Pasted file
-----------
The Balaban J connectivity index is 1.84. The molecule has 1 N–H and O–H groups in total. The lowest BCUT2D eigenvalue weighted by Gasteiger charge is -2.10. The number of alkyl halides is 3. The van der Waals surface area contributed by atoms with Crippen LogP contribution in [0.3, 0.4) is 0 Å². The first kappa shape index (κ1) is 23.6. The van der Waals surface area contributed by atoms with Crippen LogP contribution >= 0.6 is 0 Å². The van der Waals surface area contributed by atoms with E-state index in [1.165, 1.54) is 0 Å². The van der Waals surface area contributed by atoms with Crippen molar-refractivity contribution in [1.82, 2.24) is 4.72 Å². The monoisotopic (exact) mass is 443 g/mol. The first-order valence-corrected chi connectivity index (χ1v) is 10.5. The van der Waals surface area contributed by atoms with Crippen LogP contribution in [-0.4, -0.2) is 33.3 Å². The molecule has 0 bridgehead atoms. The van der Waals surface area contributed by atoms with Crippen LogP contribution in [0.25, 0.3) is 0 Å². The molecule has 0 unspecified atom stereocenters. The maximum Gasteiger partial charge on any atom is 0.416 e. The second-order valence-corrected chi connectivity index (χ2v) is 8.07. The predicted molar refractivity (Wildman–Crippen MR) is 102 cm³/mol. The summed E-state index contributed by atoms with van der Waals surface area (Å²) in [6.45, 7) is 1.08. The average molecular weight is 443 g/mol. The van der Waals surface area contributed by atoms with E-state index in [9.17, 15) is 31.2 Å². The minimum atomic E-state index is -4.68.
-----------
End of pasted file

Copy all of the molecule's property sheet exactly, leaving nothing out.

The Balaban J connectivity index is 1.84. The molecule has 1 N–H and O–H groups in total. The lowest BCUT2D eigenvalue weighted by Gasteiger charge is -2.10. The number of alkyl halides is 3. The van der Waals surface area contributed by atoms with Crippen LogP contribution in [0.3, 0.4) is 0 Å². The first kappa shape index (κ1) is 23.6. The van der Waals surface area contributed by atoms with Crippen LogP contribution >= 0.6 is 0 Å². The van der Waals surface area contributed by atoms with E-state index in [1.165, 1.54) is 0 Å². The van der Waals surface area contributed by atoms with Crippen molar-refractivity contribution in [1.82, 2.24) is 4.72 Å². The monoisotopic (exact) mass is 443 g/mol. The first-order valence-corrected chi connectivity index (χ1v) is 10.5. The van der Waals surface area contributed by atoms with Crippen LogP contribution in [-0.4, -0.2) is 33.3 Å². The molecule has 0 bridgehead atoms. The van der Waals surface area contributed by atoms with Crippen LogP contribution in [0.25, 0.3) is 0 Å². The molecule has 0 unspecified atom stereocenters. The maximum Gasteiger partial charge on any atom is 0.416 e. The second-order valence-corrected chi connectivity index (χ2v) is 8.07. The predicted molar refractivity (Wildman–Crippen MR) is 102 cm³/mol. The summed E-state index contributed by atoms with van der Waals surface area (Å²) in [6.45, 7) is 1.08. The average molecular weight is 443 g/mol. The van der Waals surface area contributed by atoms with E-state index in [9.17, 15) is 31.2 Å². The minimum atomic E-state index is -4.68.